As the COVID pandemic reaches the six-month mark, the BPSLawyers Estate Planning and Elder Law Department continues to be busy serving clients, existing and new, through a variety of methods. As an essential business under the Governor’s executive orders we have stayed open during the crisis. We are utilizing phone conferencing, various video conferencing tools, and socially distanced in person conferences to serve the needs of clients in virtually any situation. Using these tools and following the Governor’s guidelines authorizing remote document execution, including remote witnessing, notarization and recording where needed, we have been able to conference with clients, discuss their goals and needs, explain options and recommendations, and proceed to preparation and execution of appropriate documents to prepare clients for whatever situation they may face or be concerned about. Even clients confined as residents of nursing facilities, assisted living, or hospital settings, with strict prohibitions against in person visitations, have been able to effectively conference with our attorneys, and to make and execute plans necessary to carry out their wishes. It has been possible to accomplish clients’ legal objectives without physical meetings or in the privacy of a client’s own home. Often this may involve review of existing plans in need of modification to reflect changes in family situations, asset ownership or client goals as time has passed.
The need to address Medicaid/Title 19 and other Elder Law issues continues, often in heightened ways during this crisis, and the transition to remote work status for state employees in agencies that deal with these needs has increased the obstacles and delays for folks needing assistance. It is best not to wait to address these issues as they may take more time to resolve with current limitations and restrictions.
With heightened awareness of mortality risks increased by the current medical crisis and more time to consider and discuss goals and aspirations with family members, you may realize that a plan should be put in place, or an existing plan be updated. You or family members may need to address Medicaid or Elder Law issues. We caution folks not to procrastinate their estate planning or elder law needs during this difficult time. We have the capability and desire to address and assist in resolving those needs despite the physical barriers that may exist – most of which can be overcome with existing tools.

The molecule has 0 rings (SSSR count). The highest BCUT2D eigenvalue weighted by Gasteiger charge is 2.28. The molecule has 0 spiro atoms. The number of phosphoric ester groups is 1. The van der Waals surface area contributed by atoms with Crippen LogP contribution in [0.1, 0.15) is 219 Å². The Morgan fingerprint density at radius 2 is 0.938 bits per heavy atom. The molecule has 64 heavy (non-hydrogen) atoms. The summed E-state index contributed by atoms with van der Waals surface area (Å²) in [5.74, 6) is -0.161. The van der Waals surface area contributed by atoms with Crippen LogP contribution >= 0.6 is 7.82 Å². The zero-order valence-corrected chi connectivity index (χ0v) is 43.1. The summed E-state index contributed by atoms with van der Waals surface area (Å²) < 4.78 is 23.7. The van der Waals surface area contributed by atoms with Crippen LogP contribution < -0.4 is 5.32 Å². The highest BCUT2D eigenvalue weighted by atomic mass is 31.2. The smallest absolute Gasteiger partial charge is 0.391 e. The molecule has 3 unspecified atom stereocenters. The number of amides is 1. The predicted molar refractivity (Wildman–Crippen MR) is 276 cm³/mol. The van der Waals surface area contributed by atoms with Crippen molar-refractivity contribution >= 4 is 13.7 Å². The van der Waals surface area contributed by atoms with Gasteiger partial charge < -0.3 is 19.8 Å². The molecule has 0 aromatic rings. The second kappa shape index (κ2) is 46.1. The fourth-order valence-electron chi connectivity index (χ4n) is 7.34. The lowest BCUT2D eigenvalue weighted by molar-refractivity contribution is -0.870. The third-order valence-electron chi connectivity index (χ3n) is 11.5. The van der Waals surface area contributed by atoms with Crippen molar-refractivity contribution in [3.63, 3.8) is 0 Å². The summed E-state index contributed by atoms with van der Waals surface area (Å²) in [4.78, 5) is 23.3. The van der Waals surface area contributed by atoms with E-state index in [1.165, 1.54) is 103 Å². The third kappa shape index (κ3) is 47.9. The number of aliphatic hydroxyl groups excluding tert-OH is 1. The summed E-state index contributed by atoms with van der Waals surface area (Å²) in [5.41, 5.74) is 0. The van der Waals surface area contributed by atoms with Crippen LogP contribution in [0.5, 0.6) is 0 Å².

For those with substantial assets that may be exposed to taxation, it is important to consider the potential for significant changes to tax structures – income, gift, and estate taxes, at both the federal and state level. The possibility of a change in administrations in Washington always increases the likelihood of changes in taxes, but that likelihood is particularly high in the current political environment, in the setting of large financial burdens shouldered by the nation to mitigate the effects of the COVID pandemic with reduced cash receipts resulting from a struggling economy. Although it is impossible to predict what tax changes will occur, economists and tax advisers have identified several possible changes that would affect families with substantial assets, and may be reasons to consider taking steps before the end of this calendar year.
The existing federal estate and gift tax exclusion is just over $11.5 Million Dollars for an individual (scheduled to return to $5 Million in 2026 if no legislation changes it before then). On the federal level, an individual can therefore make a gift of up to $11.5 Million Dollars without incurring a gift tax or triggering a later estate tax. It must be noted, however, that the state exemption is less than half this amount and thus a state gift tax would apply for gifts exceeding $5.1 Million Dollars for an individual. The IRS has issued a regulation providing that if a gift is made while the exclusion remains at $11.5 Million, the gift will remain excluded from gift and estate tax even if the exclusion is reduced by Congress in the future. Many advisors believe a new administration may lead Congress to reduce the exclusion, perhaps retroactive to the beginning of 2021. A large gift before the end of this calendar year would lock in the higher exclusion for your estate even if the exclusion is reduced thereafter. This planning would have to be completed before the effective date of any future change, which some predict could be as early as January 1st of 2021.
Another tax change that has been discussed for a long time and could be adopted, in whole or in part, with a change in Washington, involves changing the basis for income tax purposes of certain assets inherited at death. Under long-existing law basis, for most assets, is stepped up or down at death to equal its then fair market value. This eliminates income tax on all appreciated value for a beneficiary who sells after inheriting an asset. Families have used this concept to transfer wealth to younger family members while minimizing income taxation for generations. If you own an asset that you expect to increase substantially in value in the future, and if the “step up” rules are changed, it may be advisable to make an irrevocable gift, to an individual or to a trust, to effectively transfer future appreciation out of your taxable estate since the income tax benefit of holding the appreciated asset until death would be lost or reduced.
If you wish to explore any of your estate planning or elder law needs, we welcome you to contact your BPSLawyer.